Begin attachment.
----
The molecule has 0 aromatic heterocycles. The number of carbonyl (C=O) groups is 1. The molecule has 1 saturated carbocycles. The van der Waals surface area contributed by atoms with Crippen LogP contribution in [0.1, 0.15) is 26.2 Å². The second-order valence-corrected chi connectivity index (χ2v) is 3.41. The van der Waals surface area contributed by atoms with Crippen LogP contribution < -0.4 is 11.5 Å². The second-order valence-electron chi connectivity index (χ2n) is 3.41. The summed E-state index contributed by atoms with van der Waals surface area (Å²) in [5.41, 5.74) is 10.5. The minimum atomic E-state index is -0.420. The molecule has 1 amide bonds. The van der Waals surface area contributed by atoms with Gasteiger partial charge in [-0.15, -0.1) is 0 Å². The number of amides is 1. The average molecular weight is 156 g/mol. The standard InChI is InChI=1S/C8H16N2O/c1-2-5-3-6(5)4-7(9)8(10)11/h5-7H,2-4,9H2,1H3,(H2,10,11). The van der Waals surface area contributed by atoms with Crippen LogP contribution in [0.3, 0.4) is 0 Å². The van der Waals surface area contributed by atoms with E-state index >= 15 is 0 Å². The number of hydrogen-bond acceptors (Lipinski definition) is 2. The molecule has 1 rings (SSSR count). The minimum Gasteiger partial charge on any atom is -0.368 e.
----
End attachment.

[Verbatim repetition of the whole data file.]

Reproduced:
The molecule has 0 aromatic heterocycles. The number of carbonyl (C=O) groups is 1. The molecule has 1 saturated carbocycles. The van der Waals surface area contributed by atoms with Crippen LogP contribution in [0.1, 0.15) is 26.2 Å². The second-order valence-corrected chi connectivity index (χ2v) is 3.41. The van der Waals surface area contributed by atoms with Crippen LogP contribution < -0.4 is 11.5 Å². The second-order valence-electron chi connectivity index (χ2n) is 3.41. The summed E-state index contributed by atoms with van der Waals surface area (Å²) in [5.41, 5.74) is 10.5. The minimum atomic E-state index is -0.420. The molecule has 1 amide bonds. The van der Waals surface area contributed by atoms with Gasteiger partial charge in [-0.15, -0.1) is 0 Å². The number of amides is 1. The average molecular weight is 156 g/mol. The standard InChI is InChI=1S/C8H16N2O/c1-2-5-3-6(5)4-7(9)8(10)11/h5-7H,2-4,9H2,1H3,(H2,10,11). The van der Waals surface area contributed by atoms with Crippen LogP contribution in [0.3, 0.4) is 0 Å². The van der Waals surface area contributed by atoms with E-state index >= 15 is 0 Å². The number of hydrogen-bond acceptors (Lipinski definition) is 2. The molecule has 1 rings (SSSR count). The minimum Gasteiger partial charge on any atom is -0.368 e.